Life is full of expectations. And, if we’re not careful, they can get the very best of us.
It’s been said that “expectations are premeditated disappointments” and while Sam Walton is quoted as saying “High expectations is the key to everything”, another competing quote claims “Expectation is the root of all heartache.” (The Internet thinks this is by Shakespeare, but it’s not.)
In recruiting, we are constantly managing expectations:
- Expectations from hiring managers who want and need the very best people
- Expectations from candidates who want the jobs we’re offering and see no good reason not to get it (or why not to get the pay they’re asking for)
- and expectations from ourselves (among others) to perform our craft with speed and efficiency yet at the very high bar of finding “top talent”
In each of these areas, the best recruiters I have seen have become experts at managing their own and others’ expectations.
Constantly, they are setting and resetting expectations.
In fact, it might be said that all the negative connotations out there about the craft of recruiting and headhunting likely boil down to a recruiter not adequately managing expectations on an item–knowingly or unknowingly–and then not having the courage or strength to make it right.
I read the fantastic book recently, Words of Radiance by Brandon Sanderson. It’s the second in a series still being written called The Stormlight Archive, and it’s really delightful reading.
Wit, a character in the books that seems to have some man-behind-the-curtain strings he’s pulling finishes book two with a rhetorical conversation he’s having with some plants and crab-like animals while waiting to meet someone.
“Expectation. That is the true soul of art. If you can give a man more than he expects, then he will laud you his entire life. If you can create an air of anticipation and feed it properly, you will succeed.
“Conversely, if you gain a reputation for being too good, too skilled . . . beware. The better art will be in their heads, and if you give them an ounce less than they imagined, suddenly you have failed. Suddenly you are useless. A man will find a single coin in the mud and talk about it for days, but when his inheritance comes and is accounted one percent less than he expected, then he will declare himself cheated.” – Wit, Words of Radiance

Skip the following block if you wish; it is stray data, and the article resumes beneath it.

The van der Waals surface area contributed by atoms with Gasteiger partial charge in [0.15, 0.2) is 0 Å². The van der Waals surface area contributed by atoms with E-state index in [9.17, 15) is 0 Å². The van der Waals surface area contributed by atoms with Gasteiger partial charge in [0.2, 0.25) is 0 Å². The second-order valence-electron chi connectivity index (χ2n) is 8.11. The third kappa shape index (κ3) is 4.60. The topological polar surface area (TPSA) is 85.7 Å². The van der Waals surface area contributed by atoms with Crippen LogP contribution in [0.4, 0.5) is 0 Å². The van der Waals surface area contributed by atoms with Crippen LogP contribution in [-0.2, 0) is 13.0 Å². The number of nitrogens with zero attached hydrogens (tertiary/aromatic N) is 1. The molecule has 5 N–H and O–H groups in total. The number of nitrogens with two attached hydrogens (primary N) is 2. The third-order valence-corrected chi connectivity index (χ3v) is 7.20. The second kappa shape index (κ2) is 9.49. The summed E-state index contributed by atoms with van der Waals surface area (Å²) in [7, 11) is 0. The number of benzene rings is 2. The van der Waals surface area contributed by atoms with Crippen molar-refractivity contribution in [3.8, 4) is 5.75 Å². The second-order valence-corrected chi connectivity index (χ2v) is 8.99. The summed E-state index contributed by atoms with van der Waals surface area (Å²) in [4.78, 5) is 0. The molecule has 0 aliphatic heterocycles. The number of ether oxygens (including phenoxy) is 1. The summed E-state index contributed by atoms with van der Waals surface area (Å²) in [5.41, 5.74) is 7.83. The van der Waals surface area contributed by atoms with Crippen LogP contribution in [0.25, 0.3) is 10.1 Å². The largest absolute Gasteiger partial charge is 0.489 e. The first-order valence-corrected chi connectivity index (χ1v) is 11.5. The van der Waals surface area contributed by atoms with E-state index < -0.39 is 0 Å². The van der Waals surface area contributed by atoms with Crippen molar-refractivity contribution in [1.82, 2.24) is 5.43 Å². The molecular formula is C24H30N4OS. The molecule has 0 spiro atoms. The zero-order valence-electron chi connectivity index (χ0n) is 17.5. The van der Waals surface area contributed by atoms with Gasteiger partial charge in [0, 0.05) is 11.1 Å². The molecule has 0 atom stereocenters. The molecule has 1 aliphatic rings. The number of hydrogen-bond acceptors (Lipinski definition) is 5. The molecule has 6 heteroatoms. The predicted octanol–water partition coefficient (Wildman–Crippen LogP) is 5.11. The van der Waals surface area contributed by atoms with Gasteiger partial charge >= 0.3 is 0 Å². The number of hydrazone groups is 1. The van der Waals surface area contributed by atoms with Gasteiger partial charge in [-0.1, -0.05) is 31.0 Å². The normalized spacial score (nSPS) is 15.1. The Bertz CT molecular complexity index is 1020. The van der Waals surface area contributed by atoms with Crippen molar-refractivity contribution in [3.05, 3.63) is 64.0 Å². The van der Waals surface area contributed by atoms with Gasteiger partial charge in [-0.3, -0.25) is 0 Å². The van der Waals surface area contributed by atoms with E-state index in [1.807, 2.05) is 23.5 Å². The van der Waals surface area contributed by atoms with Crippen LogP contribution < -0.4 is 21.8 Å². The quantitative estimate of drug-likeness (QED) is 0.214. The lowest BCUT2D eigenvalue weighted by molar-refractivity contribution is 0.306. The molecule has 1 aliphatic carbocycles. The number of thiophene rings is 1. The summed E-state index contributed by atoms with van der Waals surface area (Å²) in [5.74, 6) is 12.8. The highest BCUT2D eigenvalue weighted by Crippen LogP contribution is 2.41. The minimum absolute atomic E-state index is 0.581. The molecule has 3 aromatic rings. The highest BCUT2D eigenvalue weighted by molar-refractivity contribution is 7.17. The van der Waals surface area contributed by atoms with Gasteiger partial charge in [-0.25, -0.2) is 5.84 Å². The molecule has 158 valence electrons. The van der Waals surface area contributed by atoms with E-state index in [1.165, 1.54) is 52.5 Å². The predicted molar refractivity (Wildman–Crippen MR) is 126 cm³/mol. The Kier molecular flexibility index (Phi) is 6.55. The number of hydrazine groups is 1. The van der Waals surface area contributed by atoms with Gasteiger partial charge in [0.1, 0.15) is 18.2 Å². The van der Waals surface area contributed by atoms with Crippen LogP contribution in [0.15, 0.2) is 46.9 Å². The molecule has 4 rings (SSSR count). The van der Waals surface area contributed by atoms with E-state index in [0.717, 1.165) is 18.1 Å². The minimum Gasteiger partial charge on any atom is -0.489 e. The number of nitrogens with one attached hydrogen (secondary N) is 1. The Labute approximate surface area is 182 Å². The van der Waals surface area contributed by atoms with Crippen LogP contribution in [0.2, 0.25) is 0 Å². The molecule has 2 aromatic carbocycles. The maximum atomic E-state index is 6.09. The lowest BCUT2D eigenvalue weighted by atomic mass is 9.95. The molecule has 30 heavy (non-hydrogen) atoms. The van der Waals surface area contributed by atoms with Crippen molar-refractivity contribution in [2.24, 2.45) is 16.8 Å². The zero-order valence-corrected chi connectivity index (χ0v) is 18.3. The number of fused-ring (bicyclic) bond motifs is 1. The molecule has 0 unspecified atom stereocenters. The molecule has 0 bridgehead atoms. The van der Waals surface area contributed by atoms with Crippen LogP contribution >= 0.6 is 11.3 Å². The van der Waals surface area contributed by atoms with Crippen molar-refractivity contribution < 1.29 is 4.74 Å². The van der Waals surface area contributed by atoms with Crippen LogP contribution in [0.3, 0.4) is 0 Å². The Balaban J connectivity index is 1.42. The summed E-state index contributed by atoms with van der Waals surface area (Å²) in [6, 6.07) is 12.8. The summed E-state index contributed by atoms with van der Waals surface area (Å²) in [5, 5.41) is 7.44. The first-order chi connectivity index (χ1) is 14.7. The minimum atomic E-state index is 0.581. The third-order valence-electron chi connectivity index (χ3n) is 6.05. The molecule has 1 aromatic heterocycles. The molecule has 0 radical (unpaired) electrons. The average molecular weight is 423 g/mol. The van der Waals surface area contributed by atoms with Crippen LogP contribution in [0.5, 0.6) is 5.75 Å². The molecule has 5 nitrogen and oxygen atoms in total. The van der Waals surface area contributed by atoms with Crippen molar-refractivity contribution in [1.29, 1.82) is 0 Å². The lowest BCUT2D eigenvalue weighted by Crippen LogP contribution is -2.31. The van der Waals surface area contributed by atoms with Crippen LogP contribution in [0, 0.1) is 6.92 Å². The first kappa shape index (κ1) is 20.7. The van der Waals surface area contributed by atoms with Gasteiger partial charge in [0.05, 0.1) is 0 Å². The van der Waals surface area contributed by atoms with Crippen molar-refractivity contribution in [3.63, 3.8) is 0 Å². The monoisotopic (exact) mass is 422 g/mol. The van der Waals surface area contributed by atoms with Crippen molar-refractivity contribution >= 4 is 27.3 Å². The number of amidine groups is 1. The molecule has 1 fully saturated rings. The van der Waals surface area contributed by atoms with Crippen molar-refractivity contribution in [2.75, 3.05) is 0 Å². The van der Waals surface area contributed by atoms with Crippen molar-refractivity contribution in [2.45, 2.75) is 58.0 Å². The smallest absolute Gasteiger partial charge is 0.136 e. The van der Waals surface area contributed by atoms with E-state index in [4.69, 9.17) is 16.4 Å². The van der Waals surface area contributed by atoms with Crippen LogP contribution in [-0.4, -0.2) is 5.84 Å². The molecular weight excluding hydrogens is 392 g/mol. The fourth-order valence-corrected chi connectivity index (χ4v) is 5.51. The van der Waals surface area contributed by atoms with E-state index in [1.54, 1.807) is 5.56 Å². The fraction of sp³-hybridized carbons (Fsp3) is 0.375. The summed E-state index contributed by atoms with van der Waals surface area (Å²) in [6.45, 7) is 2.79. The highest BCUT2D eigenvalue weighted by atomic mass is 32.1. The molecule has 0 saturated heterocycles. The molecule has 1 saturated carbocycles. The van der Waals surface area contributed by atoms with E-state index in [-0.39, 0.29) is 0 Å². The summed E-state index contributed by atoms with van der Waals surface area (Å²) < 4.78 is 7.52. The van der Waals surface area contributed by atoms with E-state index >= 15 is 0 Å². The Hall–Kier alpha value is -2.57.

How many of us fall into such personal traps with our personal or professional lives? Have you felt cheated 1% and stewed on it for days (or years) and therefore lost the joy of the ninety-nine percent?
And yet, with our candidates, my personal philosophy is to carefully yet always honestly weave delicately the fabric that is a possible job offer. The tapestry can’t be spun all at once. Yet, if the image is woven in a way that is unclear or misses expectations, the deal will more-than-likely be off.
Never, ever tell a half-truth to your candidates about their positioning in the process or their overall skills compared to the job requirements or the competition. It sounds easier to tell them a pacifying lie to get them off your back or delay them, but being truthful about things is always the way to go.
However, remember your first job is to represent the company, too. Telling the truth and telling everything you know are not the same thing by a far measure.
So, here’s to trying hard to get it right. Keep setting and resetting expectations–for your candidates. Managers and yourself! Be truthful and honest to each of these stakeholders and the dividends will (eventually) show.